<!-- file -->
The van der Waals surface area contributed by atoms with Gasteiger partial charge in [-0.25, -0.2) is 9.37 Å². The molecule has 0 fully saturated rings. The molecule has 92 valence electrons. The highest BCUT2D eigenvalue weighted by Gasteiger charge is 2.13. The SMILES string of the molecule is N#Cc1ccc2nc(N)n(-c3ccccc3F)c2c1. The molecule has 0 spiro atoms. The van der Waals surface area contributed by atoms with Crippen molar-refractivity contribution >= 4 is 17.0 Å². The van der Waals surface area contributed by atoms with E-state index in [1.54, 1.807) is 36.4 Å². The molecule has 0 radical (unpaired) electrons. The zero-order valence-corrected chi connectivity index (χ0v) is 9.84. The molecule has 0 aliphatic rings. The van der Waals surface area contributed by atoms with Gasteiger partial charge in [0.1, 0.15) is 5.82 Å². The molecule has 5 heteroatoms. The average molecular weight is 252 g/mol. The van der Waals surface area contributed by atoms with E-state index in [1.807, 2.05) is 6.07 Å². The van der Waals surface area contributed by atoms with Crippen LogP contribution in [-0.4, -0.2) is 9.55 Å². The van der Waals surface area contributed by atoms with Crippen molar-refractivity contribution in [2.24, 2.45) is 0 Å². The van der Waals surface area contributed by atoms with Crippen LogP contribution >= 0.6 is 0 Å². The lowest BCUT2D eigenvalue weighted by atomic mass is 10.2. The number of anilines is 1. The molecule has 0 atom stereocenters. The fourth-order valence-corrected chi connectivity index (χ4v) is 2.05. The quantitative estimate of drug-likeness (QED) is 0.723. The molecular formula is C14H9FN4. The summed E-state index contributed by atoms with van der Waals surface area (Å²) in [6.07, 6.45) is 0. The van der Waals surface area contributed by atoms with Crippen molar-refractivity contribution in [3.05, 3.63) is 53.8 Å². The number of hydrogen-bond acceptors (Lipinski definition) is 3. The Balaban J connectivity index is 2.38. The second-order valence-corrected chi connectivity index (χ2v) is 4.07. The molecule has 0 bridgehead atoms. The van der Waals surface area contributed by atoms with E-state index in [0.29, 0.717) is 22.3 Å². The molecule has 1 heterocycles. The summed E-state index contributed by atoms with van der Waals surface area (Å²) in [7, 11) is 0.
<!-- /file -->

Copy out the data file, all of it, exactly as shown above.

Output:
The van der Waals surface area contributed by atoms with Gasteiger partial charge in [-0.25, -0.2) is 9.37 Å². The molecule has 0 fully saturated rings. The molecule has 92 valence electrons. The highest BCUT2D eigenvalue weighted by Gasteiger charge is 2.13. The SMILES string of the molecule is N#Cc1ccc2nc(N)n(-c3ccccc3F)c2c1. The molecule has 0 spiro atoms. The van der Waals surface area contributed by atoms with Crippen molar-refractivity contribution >= 4 is 17.0 Å². The van der Waals surface area contributed by atoms with E-state index in [1.54, 1.807) is 36.4 Å². The molecule has 0 radical (unpaired) electrons. The zero-order valence-corrected chi connectivity index (χ0v) is 9.84. The molecule has 0 aliphatic rings. The van der Waals surface area contributed by atoms with Gasteiger partial charge in [0.1, 0.15) is 5.82 Å². The molecule has 5 heteroatoms. The average molecular weight is 252 g/mol. The van der Waals surface area contributed by atoms with E-state index in [1.807, 2.05) is 6.07 Å². The van der Waals surface area contributed by atoms with Crippen LogP contribution in [-0.4, -0.2) is 9.55 Å². The van der Waals surface area contributed by atoms with Crippen molar-refractivity contribution in [2.24, 2.45) is 0 Å². The van der Waals surface area contributed by atoms with Crippen LogP contribution >= 0.6 is 0 Å². The lowest BCUT2D eigenvalue weighted by atomic mass is 10.2. The number of anilines is 1. The molecule has 0 atom stereocenters. The fourth-order valence-corrected chi connectivity index (χ4v) is 2.05. The quantitative estimate of drug-likeness (QED) is 0.723. The molecular formula is C14H9FN4. The summed E-state index contributed by atoms with van der Waals surface area (Å²) in [6.07, 6.45) is 0. The van der Waals surface area contributed by atoms with Crippen molar-refractivity contribution in [3.05, 3.63) is 53.8 Å². The number of hydrogen-bond acceptors (Lipinski definition) is 3. The Balaban J connectivity index is 2.38. The second-order valence-corrected chi connectivity index (χ2v) is 4.07. The molecule has 0 bridgehead atoms. The van der Waals surface area contributed by atoms with E-state index in [0.29, 0.717) is 22.3 Å². The molecule has 1 heterocycles. The summed E-state index contributed by atoms with van der Waals surface area (Å²) in [7, 11) is 0.